There has been a great deal of research and discussion in the field of Industrial/Organizational Psychology on the topic of broad versus narrow traits in predicting outcomes.
At Chally our research has concluded that broad traits measured by instruments such as Big-5 personality, the 16PF or Myers Briggs are useful for general self-awareness, team-building activities and leader development. But broad characteristics like Extroversion and Ambition tell us surprisingly little about whether the person will excel at performing his or her job. It is more specific facets of behaviors that actually predict the outcomes that are truly important in employee selection and development efforts – hiring the right person for the job and developing the right things in that person so he or she continues to be successful.
We have all run into the stereotypical salesperson who talks incessantly and refuses to take “no” for an answer – the image of a larger-than-life man smoking a cigar and slapping someone on the back while closing a deal comes to my mind. But in reality, this over-the-top behavior only results in closing deals in television and movies. And simply being an Extrovert and talking ignores the one thing that makes most salespeople effective – listening to their customer instead of talking to them.
In the 1992 movie Glengarry Glenn Ross, Alec Baldwin’s character (Blake) professes to others the ABCs of sales “A-Always, B-Be, C-Closing. Always be closing!” What is closing? It is the art of sealing a deal. And much like the myth that the best salesperson is the best sales manager, a good salesperson who sells auto-parts cannot necessarily be a good systems salesperson in a territory. Thus, the types of skills necessary to close actually differ considerably. A single competency for closing is, therefore, much too broad to predict outcomes (just as Extroversion is too broad). Chally has identified five different types of closing, and two examples are presented below. CLOSES THROUGH EMOTIONAL APPEAL – Building a prospect’s enthusiasm to the point they are fearful of missing the unique benefits if they fail to act.The idea of a car salesman comes to mind here. Recently, I took my car in for service and was approached by one of these guys who told me I should get out of my 2004 car and into a new one because they had the deal of a lifetime and if I did not take advantage of it then I would be crazy. “We will never offer this again, and you could pay 10% less than dealer inventory!” He almost got me, too. If it hadn’t been for his failure in being supportive and cooperative (another Chally competency) then I might be driving a new ride today. CLOSES THROUGH LOGICAL, INCREMENTAL STEPS – Breaks the sales cycle into increments and gains commitment to each component leading up to closing the sale.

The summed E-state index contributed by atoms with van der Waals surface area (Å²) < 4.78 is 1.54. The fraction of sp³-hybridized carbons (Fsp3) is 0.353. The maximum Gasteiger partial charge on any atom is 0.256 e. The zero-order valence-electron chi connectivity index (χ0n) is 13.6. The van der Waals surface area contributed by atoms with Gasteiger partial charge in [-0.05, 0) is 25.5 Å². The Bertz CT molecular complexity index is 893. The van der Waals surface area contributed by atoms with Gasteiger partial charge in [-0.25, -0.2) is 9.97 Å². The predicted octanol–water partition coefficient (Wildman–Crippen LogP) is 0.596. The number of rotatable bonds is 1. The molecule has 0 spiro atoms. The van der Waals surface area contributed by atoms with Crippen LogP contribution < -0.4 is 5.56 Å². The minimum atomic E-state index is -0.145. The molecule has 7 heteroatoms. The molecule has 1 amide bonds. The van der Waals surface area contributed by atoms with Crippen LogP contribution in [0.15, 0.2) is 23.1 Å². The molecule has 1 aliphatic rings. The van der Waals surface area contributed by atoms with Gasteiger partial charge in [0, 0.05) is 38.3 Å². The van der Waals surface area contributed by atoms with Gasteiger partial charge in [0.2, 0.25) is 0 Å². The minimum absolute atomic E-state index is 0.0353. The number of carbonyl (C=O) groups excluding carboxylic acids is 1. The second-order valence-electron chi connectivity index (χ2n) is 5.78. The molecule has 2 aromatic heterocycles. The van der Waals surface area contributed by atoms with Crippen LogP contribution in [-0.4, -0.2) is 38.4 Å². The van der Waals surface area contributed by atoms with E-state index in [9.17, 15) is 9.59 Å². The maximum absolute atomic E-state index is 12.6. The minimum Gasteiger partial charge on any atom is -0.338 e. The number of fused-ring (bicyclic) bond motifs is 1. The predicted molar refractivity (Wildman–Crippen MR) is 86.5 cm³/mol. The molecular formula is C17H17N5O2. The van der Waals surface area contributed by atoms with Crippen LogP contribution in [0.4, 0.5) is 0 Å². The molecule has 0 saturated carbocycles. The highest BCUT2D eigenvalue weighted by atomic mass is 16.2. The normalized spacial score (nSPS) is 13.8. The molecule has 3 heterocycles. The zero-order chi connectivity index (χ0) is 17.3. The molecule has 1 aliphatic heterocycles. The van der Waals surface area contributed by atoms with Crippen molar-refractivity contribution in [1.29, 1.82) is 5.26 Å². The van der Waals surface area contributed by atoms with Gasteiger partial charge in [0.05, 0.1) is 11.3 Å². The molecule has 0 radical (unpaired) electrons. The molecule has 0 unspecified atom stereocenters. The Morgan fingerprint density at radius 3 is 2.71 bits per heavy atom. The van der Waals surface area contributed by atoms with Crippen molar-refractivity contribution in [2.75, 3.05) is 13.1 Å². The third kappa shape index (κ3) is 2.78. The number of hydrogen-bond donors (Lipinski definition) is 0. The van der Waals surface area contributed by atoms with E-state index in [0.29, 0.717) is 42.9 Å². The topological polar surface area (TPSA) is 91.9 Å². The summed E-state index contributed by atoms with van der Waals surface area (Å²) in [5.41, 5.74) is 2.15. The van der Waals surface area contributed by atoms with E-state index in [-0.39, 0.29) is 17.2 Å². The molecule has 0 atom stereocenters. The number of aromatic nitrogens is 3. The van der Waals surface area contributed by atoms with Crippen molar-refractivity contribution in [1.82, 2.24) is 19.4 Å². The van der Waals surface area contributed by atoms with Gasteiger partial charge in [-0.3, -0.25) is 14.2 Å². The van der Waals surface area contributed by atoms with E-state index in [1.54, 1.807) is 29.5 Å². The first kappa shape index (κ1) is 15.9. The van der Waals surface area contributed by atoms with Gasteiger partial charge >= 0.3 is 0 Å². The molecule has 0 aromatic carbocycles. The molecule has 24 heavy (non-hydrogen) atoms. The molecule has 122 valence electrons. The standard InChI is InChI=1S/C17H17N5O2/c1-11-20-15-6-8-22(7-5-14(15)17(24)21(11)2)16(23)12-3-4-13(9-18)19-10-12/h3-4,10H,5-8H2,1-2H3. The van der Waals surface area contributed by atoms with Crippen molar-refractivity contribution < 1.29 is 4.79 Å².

I was on a sales call some years ago with a fellow who was the master of closing. We had a confirmed appointment with a sizeable pharmaceutical company for a major salesperson selection project, and John was the lead in the sales effort. He went in, asked probing questions, understood their needs and then began to educate the client, not sell them. John went on to describe the benefits of using our service and made sure that everyone in the room understood how the system was going to solve problems. In hindsight, I understand that he was slowly gaining the client’s commitment to us, the products and services we offered, and how it would fit into their needs. In the end, the client began telling us why they needed to use our system. Now that’s selling without selling. Dr. Killian currently serves as Senior Technical Consultant at Chally. If you have any real-life examples of how Chally competencies have played out in your careers or observations and would like to share them, please email your story to him at firstname.lastname@example.org.